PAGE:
Popati Hiranandani is a writer with the fighter’s spirit. We can sense the fighting spirit in her novels, stories, essays and poems. She came into full form after the partition of India. She revolts against the male dominated society, against male atrocities towards their women counterparts, down century’s lane to the present time. In Professor Hiro Shewkani’s words, “her vow to become a writer inspite of being a woman has blossomed and made her personality beautiful. Her struggle to avail herself and entire women community of equal women’s rights same as men has kept her war going on and on ….”
Each fibre of Popati’s being is vibrant for the well being of a woman. She cannot tolerate injustice. She goes deep into the emotional, psychological, physical and intellectual aspects of a woman’s very being. She fully understands her hopes, desires, expectations, love, maternal feelings and ideals. When men don’t understand them, they don’t appreciate their emotions, they deceive them, use them or ill-treat them Popati revolts through the characters of her stories.
In Hari Dilgir’s words, ‘Popati has a knack of using her Boli (language) as a Goli (Bullet)’. Yes Popati’s pen has a power to pierce the heart of her readers, by revealing the pain of a woman’s heart.
Popati’s poem ‘Dhuna hethan Dubili’ (a box under the belly button) caused a great furore in the Sindhi Literary world when it was first published, for being too open and frank as it expressed her liberated ideas. The poem is about the role played by a woman’s physical organ — uterus in male and female lives.
Now, my ideals are taking up all my time and energy. Now, perhaps, I shall have to abandon my husband for my ideals.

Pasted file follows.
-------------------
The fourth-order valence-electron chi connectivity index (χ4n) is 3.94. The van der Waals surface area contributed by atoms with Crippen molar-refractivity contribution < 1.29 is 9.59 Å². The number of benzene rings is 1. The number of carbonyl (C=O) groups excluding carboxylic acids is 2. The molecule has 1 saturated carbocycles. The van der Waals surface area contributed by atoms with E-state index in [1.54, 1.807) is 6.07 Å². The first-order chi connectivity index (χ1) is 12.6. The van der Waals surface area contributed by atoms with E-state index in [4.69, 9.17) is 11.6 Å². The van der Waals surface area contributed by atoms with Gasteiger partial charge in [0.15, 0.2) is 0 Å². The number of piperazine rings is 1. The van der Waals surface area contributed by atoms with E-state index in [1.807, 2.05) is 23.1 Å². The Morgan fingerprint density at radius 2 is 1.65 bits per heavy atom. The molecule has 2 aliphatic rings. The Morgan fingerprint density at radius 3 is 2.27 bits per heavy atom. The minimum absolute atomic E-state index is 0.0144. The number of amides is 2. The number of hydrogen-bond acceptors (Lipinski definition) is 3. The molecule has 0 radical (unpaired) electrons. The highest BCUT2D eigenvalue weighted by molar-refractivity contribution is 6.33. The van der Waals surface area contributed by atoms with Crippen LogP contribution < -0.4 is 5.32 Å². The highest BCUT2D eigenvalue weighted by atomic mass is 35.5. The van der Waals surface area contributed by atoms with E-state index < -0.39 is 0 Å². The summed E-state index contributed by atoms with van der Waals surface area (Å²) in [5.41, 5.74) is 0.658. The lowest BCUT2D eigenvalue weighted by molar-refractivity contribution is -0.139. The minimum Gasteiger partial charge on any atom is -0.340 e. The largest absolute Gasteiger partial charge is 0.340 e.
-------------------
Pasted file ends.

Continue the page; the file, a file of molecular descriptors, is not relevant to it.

Sundari Uttamchandani, another senior Sindhi writer’s style of ‘women’ in her stories is totally different. Most of her characters are emotional, mild, soft and delicate. Her language is poetic with original pure Sindhi accent. The background of her stories is urban, middle class Sindhi social circle. Some of her stories have progressive touch, depicting poverty, disease and despair. Most of her female characters are weak and helpless. There is lot of variety of female characters in her stories, which deal with domestic problems. Mother-in-law and sister-in-law jealousies, quarrels, small arguments and differences in domestic lives. But two of her characters, ‘Bhuri’ and ‘Amuli’ have shown courage and spirit and have attracted my attention. She has presented in her subtle and lucid manner ‘Bhuri’ and ‘Amuli’ of the same titled stories. Bhuri belongs to that pro-partition days when a refugee woman makes the sale of ‘Papads’ and ‘Vadis’ as her livelihood. When she goes to her ex lover’s house his wife finds a glow on her face, which was not of a physical nature but a spiritual one. The aura was reflecting the self-confidence and self -supportiveness, which she had gained because of the hardships of life. ‘Amuli’ is a modern woman, whose husband, so called idealist, leaves her and their child saying that he did not want to waste his life’s dream for an ordinary life partner. In his absence Amuli spreads her wings and develops her personality, teaching and training teachers. She is extremely occupied when her husband eventually comes back and settles down with her. But it is not the same again. When he screams, “Who would call this home? Cobwebs all over the place?” She retorted, “when you had abandoned me for your ideals, my whole mind, my world was covered with cobwebs. Now, my ideals are taking up all my time and energy. Now, perhaps, I shall have to abandon my husband for my ideals.